Real estate is often thought to be dry land. But long standing depictions of country in Australia focus on water. Aboriginal Australian artworks remind us of the locations and flow of water as a dynamic integrated presence above and below ground. Tex Scuthorpe told researcher Heather Goodall about Darling River country. Only when certain depths of water actually flow over rocks and other features of the floodplain does that flow itself reveal its hidden meaning. The pattern in the flow is the shimmering, fleeting shape of a mythical being.
When the flow subsides, results and reminders of that being’s power are there in the types of soil. They are also there in the particular trees whose roots suit these conditions. They are there in the animals: fish, prawn, clams as well as the birds, mammals and reptiles. They are also there in the knowledge and practices of water-wise people who always remember the full extent of flows.
In coastal places such as Cavanbah, where fresh and salt waters meet, the situation is quite complex. From the Clarence to Moreton Bay, a current close to the shore sweeps sand northward for some 300 kilometres of coast. Some of the sand has the effect of blocking the entrances of the waterways. The swamps and wildlife luxuriate in the standing fresh or brackish waters.
Some sand is part of another cycle involving a shifting mass with three parts: dunes, beaches and subtidal zones. This mass moves in ever-changing ways around the bedrock, headlands and reefs. Seaweed, sponges, sea squirts and oysters anchor on reefs.
Seagrass sprawls and along with large dense beds of surf clams (Donax or pipi) stabilise the beaches as well as the beds of the waterways. Vegetation backs the dunes. The underlying trend is always erosion, so the marine and coastal life continue to readjust. Their existence is fertility, feeding fish, birds, dolphins, sea turtles and dugong.
Sometimes the dynamics change. Sand moves away from the entrances and the fresh and salt waters mix more thoroughly. This event triggers migrations and spawning for many species of fish. Some travel the waterways many kilometres inland. Birds and other animals gather or disperse.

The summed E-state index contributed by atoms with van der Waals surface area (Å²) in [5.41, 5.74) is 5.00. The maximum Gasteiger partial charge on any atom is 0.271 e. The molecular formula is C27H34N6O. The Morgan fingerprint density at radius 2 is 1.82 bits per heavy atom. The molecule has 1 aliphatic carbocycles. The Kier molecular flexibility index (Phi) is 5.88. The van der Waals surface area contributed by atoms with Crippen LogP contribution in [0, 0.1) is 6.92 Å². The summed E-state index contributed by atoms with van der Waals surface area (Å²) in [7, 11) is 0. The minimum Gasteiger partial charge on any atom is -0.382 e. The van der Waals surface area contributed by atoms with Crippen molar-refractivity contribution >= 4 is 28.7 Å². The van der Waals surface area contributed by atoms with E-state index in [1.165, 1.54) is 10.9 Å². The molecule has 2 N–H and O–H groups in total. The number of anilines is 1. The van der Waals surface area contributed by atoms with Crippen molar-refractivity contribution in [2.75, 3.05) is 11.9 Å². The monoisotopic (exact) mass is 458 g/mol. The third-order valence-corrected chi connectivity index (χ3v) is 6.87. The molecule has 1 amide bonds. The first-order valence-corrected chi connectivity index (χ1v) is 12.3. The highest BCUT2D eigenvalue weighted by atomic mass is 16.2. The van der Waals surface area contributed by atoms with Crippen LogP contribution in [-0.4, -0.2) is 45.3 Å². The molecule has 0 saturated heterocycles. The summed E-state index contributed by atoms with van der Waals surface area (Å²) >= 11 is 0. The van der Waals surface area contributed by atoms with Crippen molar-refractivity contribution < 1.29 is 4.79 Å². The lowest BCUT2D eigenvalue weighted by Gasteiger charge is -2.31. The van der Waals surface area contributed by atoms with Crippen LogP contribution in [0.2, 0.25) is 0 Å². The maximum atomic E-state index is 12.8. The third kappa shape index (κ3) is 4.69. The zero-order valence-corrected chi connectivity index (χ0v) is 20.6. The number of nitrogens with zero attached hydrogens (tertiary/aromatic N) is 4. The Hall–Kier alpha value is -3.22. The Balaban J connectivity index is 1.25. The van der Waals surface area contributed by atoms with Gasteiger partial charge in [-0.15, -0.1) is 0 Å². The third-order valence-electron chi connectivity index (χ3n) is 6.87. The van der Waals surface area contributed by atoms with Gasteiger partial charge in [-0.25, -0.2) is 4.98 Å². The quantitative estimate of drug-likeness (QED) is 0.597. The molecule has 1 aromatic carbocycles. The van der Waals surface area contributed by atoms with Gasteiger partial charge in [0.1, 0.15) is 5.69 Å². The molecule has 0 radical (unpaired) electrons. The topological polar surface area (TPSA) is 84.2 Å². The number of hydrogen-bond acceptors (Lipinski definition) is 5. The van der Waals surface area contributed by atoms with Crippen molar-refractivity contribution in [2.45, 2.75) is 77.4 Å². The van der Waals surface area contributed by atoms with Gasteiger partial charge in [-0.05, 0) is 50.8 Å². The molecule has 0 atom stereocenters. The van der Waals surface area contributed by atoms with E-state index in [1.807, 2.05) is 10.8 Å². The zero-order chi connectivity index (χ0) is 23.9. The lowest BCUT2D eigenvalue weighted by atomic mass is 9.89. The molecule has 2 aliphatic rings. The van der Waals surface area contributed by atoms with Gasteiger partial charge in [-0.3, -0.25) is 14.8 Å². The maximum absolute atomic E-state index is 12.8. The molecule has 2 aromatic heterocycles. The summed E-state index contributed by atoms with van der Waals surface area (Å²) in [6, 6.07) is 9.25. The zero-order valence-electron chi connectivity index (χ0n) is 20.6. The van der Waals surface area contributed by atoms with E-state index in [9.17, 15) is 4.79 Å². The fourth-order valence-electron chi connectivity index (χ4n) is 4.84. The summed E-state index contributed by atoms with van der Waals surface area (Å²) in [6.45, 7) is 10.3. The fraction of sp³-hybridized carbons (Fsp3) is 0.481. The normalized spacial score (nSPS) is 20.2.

This fresh and salt water mix, with its ever-changing flood and ebb, is also the sustenance of people who can see the estate for what it truly is. When new settlers dispossessed the first coastal people here, they favoured European livestock over wildlife. They saw money in dry dirt. The shared estate was cut into individual properties.
In Byron Bay, settler law only manages the Belongil and its swamps as a network of sluices and drains for the sake of drying out land. But it remains a water place, reasserting itself with every rain and storm. The money poured into properties on the Belongil spit invests in an illusory moment between storms, floods and erosion.
In 1974, there was a correction: NSW engineer R Hincks reported that Council ‘rezoning has stopped any further development than that already existing on the spit’. Land values hit rock bottom. The northern part was ‘eroded by both sea and creek and is now worthless’. Council acquired ‘two blocks on Manfred Street’ for $800 in total. A property on Childe Street was ‘for sale for $25,000’.
In 2016, a property on Childe Street sold for almost $4 million. Another on Border Street sold for $10 million.
What truly changed over the last 40 years? Wetlands are less fertile. Fewer fish and birds. Loss of pipi and their beach systems. Ebbing, too, is knowledge of water country and the community will to rejuvenate and enhance their wet estate. What remains unchanged is flooding, storms and erosion.
Why are we investing in West Byron mega-developments? Or a coastal plan for a kilometre of more rock walls and ongoing sand pumping along Belongil spit?
How about we revitalise our wet real estate? In a world where living beaches and thriving wetlands are now rare, the presence of such country would be precious indeed.